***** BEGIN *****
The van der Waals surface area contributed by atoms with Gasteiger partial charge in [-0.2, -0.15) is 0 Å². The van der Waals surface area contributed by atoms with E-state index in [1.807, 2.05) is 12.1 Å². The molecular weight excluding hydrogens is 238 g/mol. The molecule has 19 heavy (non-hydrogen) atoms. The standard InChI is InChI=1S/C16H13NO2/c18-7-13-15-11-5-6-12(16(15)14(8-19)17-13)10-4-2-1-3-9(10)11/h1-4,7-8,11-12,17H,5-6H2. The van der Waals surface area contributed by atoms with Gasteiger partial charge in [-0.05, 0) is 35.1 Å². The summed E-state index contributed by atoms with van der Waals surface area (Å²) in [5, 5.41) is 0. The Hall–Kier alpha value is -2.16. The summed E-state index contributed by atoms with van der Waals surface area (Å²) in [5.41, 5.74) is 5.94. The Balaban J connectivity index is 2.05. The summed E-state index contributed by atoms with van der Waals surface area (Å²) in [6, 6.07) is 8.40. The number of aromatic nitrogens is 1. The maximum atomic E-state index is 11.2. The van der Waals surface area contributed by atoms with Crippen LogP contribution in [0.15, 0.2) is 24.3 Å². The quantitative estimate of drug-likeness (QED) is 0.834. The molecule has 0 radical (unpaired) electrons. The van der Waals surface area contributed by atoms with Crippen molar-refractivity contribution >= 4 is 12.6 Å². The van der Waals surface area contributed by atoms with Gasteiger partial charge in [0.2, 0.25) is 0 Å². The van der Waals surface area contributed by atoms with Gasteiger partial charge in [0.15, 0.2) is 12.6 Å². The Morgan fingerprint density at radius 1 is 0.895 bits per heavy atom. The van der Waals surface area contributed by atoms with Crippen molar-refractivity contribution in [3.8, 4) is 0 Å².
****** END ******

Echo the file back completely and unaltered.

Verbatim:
The van der Waals surface area contributed by atoms with Gasteiger partial charge in [-0.2, -0.15) is 0 Å². The van der Waals surface area contributed by atoms with E-state index in [1.807, 2.05) is 12.1 Å². The molecular weight excluding hydrogens is 238 g/mol. The molecule has 19 heavy (non-hydrogen) atoms. The standard InChI is InChI=1S/C16H13NO2/c18-7-13-15-11-5-6-12(16(15)14(8-19)17-13)10-4-2-1-3-9(10)11/h1-4,7-8,11-12,17H,5-6H2. The van der Waals surface area contributed by atoms with Gasteiger partial charge in [-0.05, 0) is 35.1 Å². The summed E-state index contributed by atoms with van der Waals surface area (Å²) in [5, 5.41) is 0. The Hall–Kier alpha value is -2.16. The summed E-state index contributed by atoms with van der Waals surface area (Å²) in [5.41, 5.74) is 5.94. The Balaban J connectivity index is 2.05. The summed E-state index contributed by atoms with van der Waals surface area (Å²) in [6, 6.07) is 8.40. The number of aromatic nitrogens is 1. The maximum atomic E-state index is 11.2. The van der Waals surface area contributed by atoms with Crippen LogP contribution in [0.15, 0.2) is 24.3 Å². The quantitative estimate of drug-likeness (QED) is 0.834. The molecule has 0 radical (unpaired) electrons. The van der Waals surface area contributed by atoms with Crippen molar-refractivity contribution >= 4 is 12.6 Å². The van der Waals surface area contributed by atoms with Gasteiger partial charge in [0.2, 0.25) is 0 Å². The van der Waals surface area contributed by atoms with Gasteiger partial charge in [0.15, 0.2) is 12.6 Å². The Morgan fingerprint density at radius 1 is 0.895 bits per heavy atom. The van der Waals surface area contributed by atoms with Crippen molar-refractivity contribution in [3.8, 4) is 0 Å².